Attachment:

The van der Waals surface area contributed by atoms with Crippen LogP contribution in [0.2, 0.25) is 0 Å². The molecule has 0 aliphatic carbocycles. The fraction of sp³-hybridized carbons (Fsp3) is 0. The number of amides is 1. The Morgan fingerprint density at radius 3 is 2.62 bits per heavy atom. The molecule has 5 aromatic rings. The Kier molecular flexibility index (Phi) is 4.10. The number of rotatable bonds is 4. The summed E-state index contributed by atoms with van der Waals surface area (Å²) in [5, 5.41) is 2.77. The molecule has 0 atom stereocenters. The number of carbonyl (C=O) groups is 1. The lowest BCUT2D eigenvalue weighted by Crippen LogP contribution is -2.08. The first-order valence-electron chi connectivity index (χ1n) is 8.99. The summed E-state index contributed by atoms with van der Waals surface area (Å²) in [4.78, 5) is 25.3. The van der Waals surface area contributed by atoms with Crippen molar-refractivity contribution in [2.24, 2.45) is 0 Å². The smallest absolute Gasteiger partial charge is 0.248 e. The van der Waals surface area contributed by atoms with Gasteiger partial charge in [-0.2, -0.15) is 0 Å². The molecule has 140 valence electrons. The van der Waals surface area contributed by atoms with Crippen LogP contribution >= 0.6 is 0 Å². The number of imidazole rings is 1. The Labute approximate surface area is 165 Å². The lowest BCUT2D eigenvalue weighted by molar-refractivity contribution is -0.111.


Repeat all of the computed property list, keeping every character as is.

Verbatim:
The van der Waals surface area contributed by atoms with Crippen LogP contribution in [0.2, 0.25) is 0 Å². The molecule has 0 aliphatic carbocycles. The fraction of sp³-hybridized carbons (Fsp3) is 0. The number of amides is 1. The Morgan fingerprint density at radius 3 is 2.62 bits per heavy atom. The molecule has 5 aromatic rings. The Kier molecular flexibility index (Phi) is 4.10. The number of rotatable bonds is 4. The summed E-state index contributed by atoms with van der Waals surface area (Å²) in [5, 5.41) is 2.77. The molecule has 0 atom stereocenters. The number of carbonyl (C=O) groups is 1. The lowest BCUT2D eigenvalue weighted by Crippen LogP contribution is -2.08. The first-order valence-electron chi connectivity index (χ1n) is 8.99. The summed E-state index contributed by atoms with van der Waals surface area (Å²) in [4.78, 5) is 25.3. The van der Waals surface area contributed by atoms with Crippen molar-refractivity contribution in [2.24, 2.45) is 0 Å². The smallest absolute Gasteiger partial charge is 0.248 e. The van der Waals surface area contributed by atoms with Gasteiger partial charge in [-0.2, -0.15) is 0 Å². The molecule has 140 valence electrons. The van der Waals surface area contributed by atoms with Crippen LogP contribution >= 0.6 is 0 Å². The number of imidazole rings is 1. The Labute approximate surface area is 165 Å². The lowest BCUT2D eigenvalue weighted by molar-refractivity contribution is -0.111.